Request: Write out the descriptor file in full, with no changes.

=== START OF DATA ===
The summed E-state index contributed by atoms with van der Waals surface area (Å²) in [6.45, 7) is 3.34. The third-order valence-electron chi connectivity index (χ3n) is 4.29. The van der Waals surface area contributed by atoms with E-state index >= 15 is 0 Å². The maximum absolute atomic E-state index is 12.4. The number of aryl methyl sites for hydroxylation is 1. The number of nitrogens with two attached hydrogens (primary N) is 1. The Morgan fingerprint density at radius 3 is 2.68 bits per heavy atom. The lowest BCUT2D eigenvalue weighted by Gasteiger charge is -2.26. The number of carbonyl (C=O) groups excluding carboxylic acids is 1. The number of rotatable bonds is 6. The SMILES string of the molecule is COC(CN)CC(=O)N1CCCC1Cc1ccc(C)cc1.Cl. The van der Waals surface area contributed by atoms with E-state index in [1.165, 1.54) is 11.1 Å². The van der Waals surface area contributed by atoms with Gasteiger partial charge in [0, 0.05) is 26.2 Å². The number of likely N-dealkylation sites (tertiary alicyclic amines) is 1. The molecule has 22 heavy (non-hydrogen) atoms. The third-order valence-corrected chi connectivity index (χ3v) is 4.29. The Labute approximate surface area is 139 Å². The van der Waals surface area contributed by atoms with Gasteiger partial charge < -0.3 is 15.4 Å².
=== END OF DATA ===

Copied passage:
The summed E-state index contributed by atoms with van der Waals surface area (Å²) in [6.45, 7) is 3.34. The third-order valence-electron chi connectivity index (χ3n) is 4.29. The van der Waals surface area contributed by atoms with E-state index >= 15 is 0 Å². The maximum absolute atomic E-state index is 12.4. The number of aryl methyl sites for hydroxylation is 1. The number of nitrogens with two attached hydrogens (primary N) is 1. The Morgan fingerprint density at radius 3 is 2.68 bits per heavy atom. The lowest BCUT2D eigenvalue weighted by Gasteiger charge is -2.26. The number of carbonyl (C=O) groups excluding carboxylic acids is 1. The number of rotatable bonds is 6. The SMILES string of the molecule is COC(CN)CC(=O)N1CCCC1Cc1ccc(C)cc1.Cl. The van der Waals surface area contributed by atoms with E-state index in [1.165, 1.54) is 11.1 Å². The van der Waals surface area contributed by atoms with Gasteiger partial charge in [0, 0.05) is 26.2 Å². The number of likely N-dealkylation sites (tertiary alicyclic amines) is 1. The molecule has 22 heavy (non-hydrogen) atoms. The third-order valence-corrected chi connectivity index (χ3v) is 4.29. The Labute approximate surface area is 139 Å². The van der Waals surface area contributed by atoms with Gasteiger partial charge < -0.3 is 15.4 Å².